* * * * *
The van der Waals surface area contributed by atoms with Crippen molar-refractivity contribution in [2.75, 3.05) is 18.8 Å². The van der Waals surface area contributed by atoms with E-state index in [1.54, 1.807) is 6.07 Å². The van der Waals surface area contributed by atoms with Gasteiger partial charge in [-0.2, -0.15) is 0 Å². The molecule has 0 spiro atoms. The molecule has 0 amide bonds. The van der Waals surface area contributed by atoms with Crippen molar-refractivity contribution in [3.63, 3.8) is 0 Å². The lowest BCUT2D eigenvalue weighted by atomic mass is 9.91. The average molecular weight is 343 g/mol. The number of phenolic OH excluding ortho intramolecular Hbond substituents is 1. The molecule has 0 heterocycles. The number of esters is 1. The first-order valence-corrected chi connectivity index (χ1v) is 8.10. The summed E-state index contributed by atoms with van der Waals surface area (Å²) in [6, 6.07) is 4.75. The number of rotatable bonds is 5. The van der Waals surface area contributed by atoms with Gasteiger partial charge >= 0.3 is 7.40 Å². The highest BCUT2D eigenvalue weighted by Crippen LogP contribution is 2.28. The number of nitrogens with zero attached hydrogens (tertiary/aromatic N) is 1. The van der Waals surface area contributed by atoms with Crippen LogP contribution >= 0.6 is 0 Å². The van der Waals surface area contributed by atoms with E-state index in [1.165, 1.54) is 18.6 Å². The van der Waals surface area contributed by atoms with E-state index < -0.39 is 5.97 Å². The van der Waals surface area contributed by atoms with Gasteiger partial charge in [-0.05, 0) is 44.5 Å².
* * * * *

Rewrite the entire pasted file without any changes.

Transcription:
The van der Waals surface area contributed by atoms with Crippen molar-refractivity contribution in [2.75, 3.05) is 18.8 Å². The van der Waals surface area contributed by atoms with E-state index in [1.54, 1.807) is 6.07 Å². The van der Waals surface area contributed by atoms with Gasteiger partial charge in [-0.2, -0.15) is 0 Å². The molecule has 0 spiro atoms. The molecule has 0 amide bonds. The van der Waals surface area contributed by atoms with Crippen molar-refractivity contribution in [3.63, 3.8) is 0 Å². The lowest BCUT2D eigenvalue weighted by atomic mass is 9.91. The average molecular weight is 343 g/mol. The number of phenolic OH excluding ortho intramolecular Hbond substituents is 1. The molecule has 0 heterocycles. The number of esters is 1. The first-order valence-corrected chi connectivity index (χ1v) is 8.10. The summed E-state index contributed by atoms with van der Waals surface area (Å²) in [6, 6.07) is 4.75. The number of rotatable bonds is 5. The van der Waals surface area contributed by atoms with Gasteiger partial charge >= 0.3 is 7.40 Å². The highest BCUT2D eigenvalue weighted by Crippen LogP contribution is 2.28. The number of nitrogens with zero attached hydrogens (tertiary/aromatic N) is 1. The van der Waals surface area contributed by atoms with Crippen LogP contribution >= 0.6 is 0 Å². The van der Waals surface area contributed by atoms with E-state index in [1.165, 1.54) is 18.6 Å². The van der Waals surface area contributed by atoms with E-state index < -0.39 is 5.97 Å². The van der Waals surface area contributed by atoms with Gasteiger partial charge in [-0.05, 0) is 44.5 Å².